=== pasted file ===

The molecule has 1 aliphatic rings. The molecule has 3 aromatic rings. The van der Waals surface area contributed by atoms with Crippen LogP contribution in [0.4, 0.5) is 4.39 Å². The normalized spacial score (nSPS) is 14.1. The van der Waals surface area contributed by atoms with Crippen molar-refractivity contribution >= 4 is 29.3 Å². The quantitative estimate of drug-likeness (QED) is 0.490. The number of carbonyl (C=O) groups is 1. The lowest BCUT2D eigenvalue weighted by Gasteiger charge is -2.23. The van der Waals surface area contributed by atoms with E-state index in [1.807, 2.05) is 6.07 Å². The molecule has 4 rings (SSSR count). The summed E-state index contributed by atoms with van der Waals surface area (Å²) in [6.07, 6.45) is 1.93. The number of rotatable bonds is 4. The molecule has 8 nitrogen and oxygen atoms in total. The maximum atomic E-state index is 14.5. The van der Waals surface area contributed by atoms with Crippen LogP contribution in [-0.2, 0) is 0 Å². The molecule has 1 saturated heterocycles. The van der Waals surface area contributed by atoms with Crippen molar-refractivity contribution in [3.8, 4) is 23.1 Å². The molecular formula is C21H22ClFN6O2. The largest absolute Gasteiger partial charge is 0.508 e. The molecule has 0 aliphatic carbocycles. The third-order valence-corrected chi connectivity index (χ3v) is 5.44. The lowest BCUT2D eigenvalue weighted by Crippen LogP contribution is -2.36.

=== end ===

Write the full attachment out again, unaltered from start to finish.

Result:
The molecule has 1 aliphatic rings. The molecule has 3 aromatic rings. The van der Waals surface area contributed by atoms with Crippen LogP contribution in [0.4, 0.5) is 4.39 Å². The normalized spacial score (nSPS) is 14.1. The van der Waals surface area contributed by atoms with Crippen molar-refractivity contribution >= 4 is 29.3 Å². The quantitative estimate of drug-likeness (QED) is 0.490. The number of carbonyl (C=O) groups is 1. The lowest BCUT2D eigenvalue weighted by Gasteiger charge is -2.23. The van der Waals surface area contributed by atoms with E-state index in [1.807, 2.05) is 6.07 Å². The molecule has 4 rings (SSSR count). The summed E-state index contributed by atoms with van der Waals surface area (Å²) in [6.07, 6.45) is 1.93. The number of rotatable bonds is 4. The molecule has 8 nitrogen and oxygen atoms in total. The maximum atomic E-state index is 14.5. The van der Waals surface area contributed by atoms with Crippen LogP contribution in [-0.2, 0) is 0 Å². The molecule has 1 saturated heterocycles. The van der Waals surface area contributed by atoms with Crippen molar-refractivity contribution in [3.8, 4) is 23.1 Å². The molecular formula is C21H22ClFN6O2. The largest absolute Gasteiger partial charge is 0.508 e. The molecule has 0 aliphatic carbocycles. The third-order valence-corrected chi connectivity index (χ3v) is 5.44. The lowest BCUT2D eigenvalue weighted by Crippen LogP contribution is -2.36.